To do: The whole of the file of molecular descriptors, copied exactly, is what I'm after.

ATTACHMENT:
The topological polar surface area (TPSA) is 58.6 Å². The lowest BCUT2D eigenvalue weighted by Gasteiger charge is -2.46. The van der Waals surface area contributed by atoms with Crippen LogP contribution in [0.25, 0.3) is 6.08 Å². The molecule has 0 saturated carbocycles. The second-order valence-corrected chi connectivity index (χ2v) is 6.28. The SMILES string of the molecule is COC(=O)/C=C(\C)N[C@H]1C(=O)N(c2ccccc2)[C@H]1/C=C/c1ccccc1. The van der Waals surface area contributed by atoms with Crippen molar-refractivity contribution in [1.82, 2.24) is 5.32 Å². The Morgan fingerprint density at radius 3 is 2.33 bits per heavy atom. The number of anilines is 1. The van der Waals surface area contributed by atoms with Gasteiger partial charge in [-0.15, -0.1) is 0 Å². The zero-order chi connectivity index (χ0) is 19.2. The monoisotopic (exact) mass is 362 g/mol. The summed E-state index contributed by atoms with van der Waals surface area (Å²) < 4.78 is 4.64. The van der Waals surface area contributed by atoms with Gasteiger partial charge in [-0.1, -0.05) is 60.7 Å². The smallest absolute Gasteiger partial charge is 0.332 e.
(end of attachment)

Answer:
The topological polar surface area (TPSA) is 58.6 Å². The lowest BCUT2D eigenvalue weighted by Gasteiger charge is -2.46. The van der Waals surface area contributed by atoms with Crippen LogP contribution in [0.25, 0.3) is 6.08 Å². The molecule has 0 saturated carbocycles. The second-order valence-corrected chi connectivity index (χ2v) is 6.28. The SMILES string of the molecule is COC(=O)/C=C(\C)N[C@H]1C(=O)N(c2ccccc2)[C@H]1/C=C/c1ccccc1. The van der Waals surface area contributed by atoms with Crippen molar-refractivity contribution in [1.82, 2.24) is 5.32 Å². The Morgan fingerprint density at radius 3 is 2.33 bits per heavy atom. The number of anilines is 1. The van der Waals surface area contributed by atoms with Gasteiger partial charge in [-0.15, -0.1) is 0 Å². The zero-order chi connectivity index (χ0) is 19.2. The monoisotopic (exact) mass is 362 g/mol. The summed E-state index contributed by atoms with van der Waals surface area (Å²) < 4.78 is 4.64. The van der Waals surface area contributed by atoms with Gasteiger partial charge in [-0.1, -0.05) is 60.7 Å². The smallest absolute Gasteiger partial charge is 0.332 e.